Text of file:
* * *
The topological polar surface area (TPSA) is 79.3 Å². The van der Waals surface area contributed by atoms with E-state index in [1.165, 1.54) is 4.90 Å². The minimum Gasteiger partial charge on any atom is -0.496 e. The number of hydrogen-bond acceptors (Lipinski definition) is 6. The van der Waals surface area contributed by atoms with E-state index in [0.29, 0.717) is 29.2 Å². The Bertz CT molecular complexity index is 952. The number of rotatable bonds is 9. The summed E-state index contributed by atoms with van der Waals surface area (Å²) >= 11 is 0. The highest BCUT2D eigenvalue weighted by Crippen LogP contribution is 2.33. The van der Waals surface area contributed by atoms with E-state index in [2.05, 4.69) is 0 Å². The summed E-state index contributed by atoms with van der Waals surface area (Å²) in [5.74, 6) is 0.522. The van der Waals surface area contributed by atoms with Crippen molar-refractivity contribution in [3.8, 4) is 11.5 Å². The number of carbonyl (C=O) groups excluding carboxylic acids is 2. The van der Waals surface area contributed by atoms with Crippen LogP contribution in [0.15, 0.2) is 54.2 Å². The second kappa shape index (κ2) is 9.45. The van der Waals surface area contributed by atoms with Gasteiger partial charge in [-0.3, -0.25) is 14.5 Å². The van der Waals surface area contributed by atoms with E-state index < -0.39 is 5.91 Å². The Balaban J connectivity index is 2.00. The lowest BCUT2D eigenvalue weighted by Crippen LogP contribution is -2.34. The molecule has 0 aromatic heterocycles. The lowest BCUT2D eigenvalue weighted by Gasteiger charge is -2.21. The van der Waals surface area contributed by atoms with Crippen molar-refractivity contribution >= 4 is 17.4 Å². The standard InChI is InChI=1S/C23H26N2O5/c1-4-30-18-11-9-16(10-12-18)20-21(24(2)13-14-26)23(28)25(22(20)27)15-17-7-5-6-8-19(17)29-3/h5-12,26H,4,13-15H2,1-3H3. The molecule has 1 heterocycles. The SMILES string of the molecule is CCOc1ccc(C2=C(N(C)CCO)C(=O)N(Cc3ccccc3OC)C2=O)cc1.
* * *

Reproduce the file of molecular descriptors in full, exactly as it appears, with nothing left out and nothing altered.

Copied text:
The topological polar surface area (TPSA) is 79.3 Å². The van der Waals surface area contributed by atoms with E-state index in [1.165, 1.54) is 4.90 Å². The minimum Gasteiger partial charge on any atom is -0.496 e. The number of hydrogen-bond acceptors (Lipinski definition) is 6. The van der Waals surface area contributed by atoms with E-state index in [0.29, 0.717) is 29.2 Å². The Bertz CT molecular complexity index is 952. The number of rotatable bonds is 9. The summed E-state index contributed by atoms with van der Waals surface area (Å²) >= 11 is 0. The highest BCUT2D eigenvalue weighted by Crippen LogP contribution is 2.33. The van der Waals surface area contributed by atoms with E-state index in [2.05, 4.69) is 0 Å². The summed E-state index contributed by atoms with van der Waals surface area (Å²) in [5.74, 6) is 0.522. The van der Waals surface area contributed by atoms with Crippen molar-refractivity contribution in [3.8, 4) is 11.5 Å². The number of carbonyl (C=O) groups excluding carboxylic acids is 2. The van der Waals surface area contributed by atoms with Crippen LogP contribution in [0.15, 0.2) is 54.2 Å². The second kappa shape index (κ2) is 9.45. The van der Waals surface area contributed by atoms with Gasteiger partial charge in [-0.3, -0.25) is 14.5 Å². The van der Waals surface area contributed by atoms with E-state index < -0.39 is 5.91 Å². The Balaban J connectivity index is 2.00. The lowest BCUT2D eigenvalue weighted by Crippen LogP contribution is -2.34. The molecule has 0 aromatic heterocycles. The lowest BCUT2D eigenvalue weighted by Gasteiger charge is -2.21. The van der Waals surface area contributed by atoms with Crippen molar-refractivity contribution >= 4 is 17.4 Å². The standard InChI is InChI=1S/C23H26N2O5/c1-4-30-18-11-9-16(10-12-18)20-21(24(2)13-14-26)23(28)25(22(20)27)15-17-7-5-6-8-19(17)29-3/h5-12,26H,4,13-15H2,1-3H3. The molecule has 1 heterocycles. The SMILES string of the molecule is CCOc1ccc(C2=C(N(C)CCO)C(=O)N(Cc3ccccc3OC)C2=O)cc1.